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lachlan leckie

We know buying online can have its limitations. But! There are some things we can do here that are not always on offer in shops; Take these fin comparison charts for instance. 

These charts compare the closest fins in the Salty Merchants current range, helping you understand one performance value compared to another.
All comparisons are scaled to each other for a true representation.
They also offer detailed info and measurement on the fin.

Below these two charts we have explained some of the features in more detail and how to make use of this information.

All comparison charts are based on a main fin. In the above charts we have the DORK 3 (left) and KEYO SICKLE (right). The fin measurements are listed at the top of each, these are key when selecting the fin for specific board. Here's why;

1. Height (not including box tab). This is the "height" or "depth" of the fin, once in your board. It is the universal way fins are measured.

2. Base width (not including box tab). This is the measurement from the front to trailing (back) edge of the fin. Generally speaking the longer this width is the more drive your fin will have and often the stiffer it will be to turn.

3. Box tab length. This is the part of the fin that goes in your board. We offer this measurement to ensure the fin-box in your board is long enough to accommodate the fin. Common box sizes are 6", 8" 10" and occasionally there is 12" and 15".. Although lengths vary, all boxes are built at one of only 2 widths; USA and and Australian standard. Unfortunately the 2 are slightly different by only a hair (thanks to metric vs imperial). With the US base being the more narrow of the 2. Salty merchant fins are made to this smaller width to ensure they fit both - unless otherwise requested.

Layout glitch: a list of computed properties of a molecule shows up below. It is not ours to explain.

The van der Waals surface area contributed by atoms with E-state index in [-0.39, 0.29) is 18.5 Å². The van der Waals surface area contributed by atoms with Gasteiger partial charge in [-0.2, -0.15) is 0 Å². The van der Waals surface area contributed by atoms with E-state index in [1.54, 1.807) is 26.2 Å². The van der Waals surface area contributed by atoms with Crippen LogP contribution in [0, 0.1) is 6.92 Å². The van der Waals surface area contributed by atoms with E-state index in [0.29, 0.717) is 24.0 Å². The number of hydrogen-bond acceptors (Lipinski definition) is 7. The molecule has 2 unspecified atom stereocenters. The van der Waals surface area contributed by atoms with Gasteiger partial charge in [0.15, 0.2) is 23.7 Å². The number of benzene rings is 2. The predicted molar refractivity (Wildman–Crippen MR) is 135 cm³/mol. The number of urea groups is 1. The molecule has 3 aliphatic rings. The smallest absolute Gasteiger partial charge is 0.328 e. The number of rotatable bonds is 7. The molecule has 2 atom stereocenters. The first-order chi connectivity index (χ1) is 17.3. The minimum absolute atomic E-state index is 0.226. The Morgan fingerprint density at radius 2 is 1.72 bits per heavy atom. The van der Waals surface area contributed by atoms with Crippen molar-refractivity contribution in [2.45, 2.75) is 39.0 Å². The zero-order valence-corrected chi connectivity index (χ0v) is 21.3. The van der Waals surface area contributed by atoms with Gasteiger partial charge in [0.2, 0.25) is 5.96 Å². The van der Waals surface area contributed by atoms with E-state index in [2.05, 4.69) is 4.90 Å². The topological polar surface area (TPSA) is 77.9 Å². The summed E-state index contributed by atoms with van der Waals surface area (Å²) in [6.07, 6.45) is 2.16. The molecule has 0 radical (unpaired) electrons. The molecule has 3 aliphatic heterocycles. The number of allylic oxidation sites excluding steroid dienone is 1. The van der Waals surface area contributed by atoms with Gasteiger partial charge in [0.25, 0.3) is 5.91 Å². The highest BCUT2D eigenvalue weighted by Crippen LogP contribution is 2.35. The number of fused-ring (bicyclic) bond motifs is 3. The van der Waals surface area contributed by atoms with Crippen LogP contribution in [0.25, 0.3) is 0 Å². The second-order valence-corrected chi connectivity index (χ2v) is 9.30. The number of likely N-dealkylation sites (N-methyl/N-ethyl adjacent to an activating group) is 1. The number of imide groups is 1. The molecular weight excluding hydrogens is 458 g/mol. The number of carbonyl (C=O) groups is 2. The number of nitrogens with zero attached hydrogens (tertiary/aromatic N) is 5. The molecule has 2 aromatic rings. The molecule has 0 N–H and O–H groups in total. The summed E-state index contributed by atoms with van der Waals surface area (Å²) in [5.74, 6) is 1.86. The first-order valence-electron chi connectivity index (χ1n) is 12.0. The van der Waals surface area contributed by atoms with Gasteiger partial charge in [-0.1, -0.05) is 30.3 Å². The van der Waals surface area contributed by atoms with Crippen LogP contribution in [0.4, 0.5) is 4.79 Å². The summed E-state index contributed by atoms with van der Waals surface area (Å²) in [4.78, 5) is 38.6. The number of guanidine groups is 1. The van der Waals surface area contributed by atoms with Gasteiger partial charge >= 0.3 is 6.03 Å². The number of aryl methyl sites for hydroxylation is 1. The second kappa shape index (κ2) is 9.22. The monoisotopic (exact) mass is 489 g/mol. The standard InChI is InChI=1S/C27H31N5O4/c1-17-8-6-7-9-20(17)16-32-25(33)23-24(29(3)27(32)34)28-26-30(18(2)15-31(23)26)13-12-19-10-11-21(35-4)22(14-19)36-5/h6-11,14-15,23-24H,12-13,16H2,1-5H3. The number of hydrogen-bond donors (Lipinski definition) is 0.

4. Total width. This is the measurement of the entire fin. Using this measurement you can find out where the fin will be on your board. Generally speaking, you don't want the tip of your fin further back than the tail of your board, or too far forward either. If your fin-box is set a long way back, you might find the total length of a fin may overhang and therefore not work like you want/your shaper intended..

5. Screw position. We place screws at either the front or the back depending on the fin. Some fins, like the D fin for example are designed to be right back on a board, therefore the tab is at the front to allow the back to go as far as possible. 


The main fin will be compared with 4 other fins on the chart. Usually set at the back, you can see the main fins outline by the dotted line. It will sit over the top allowing you to view the differences. All fins are matched at the back edge of the fin, this is the "zero point" for all fins.


Well, it depends on what you want! And for each person, board or fin you will be looking for something different. For example example. 
If you have a driving template like the 10" matte black and your finding your board tracking to much, you might want something that pivots a little easier. So now your looking for something more upright and even a little less base, looking at the comparisons, the DORK 3 would be a good option.  

Hope that helps on your search for the perfect setup. Ans also remember, if the above fails, just write us and ask!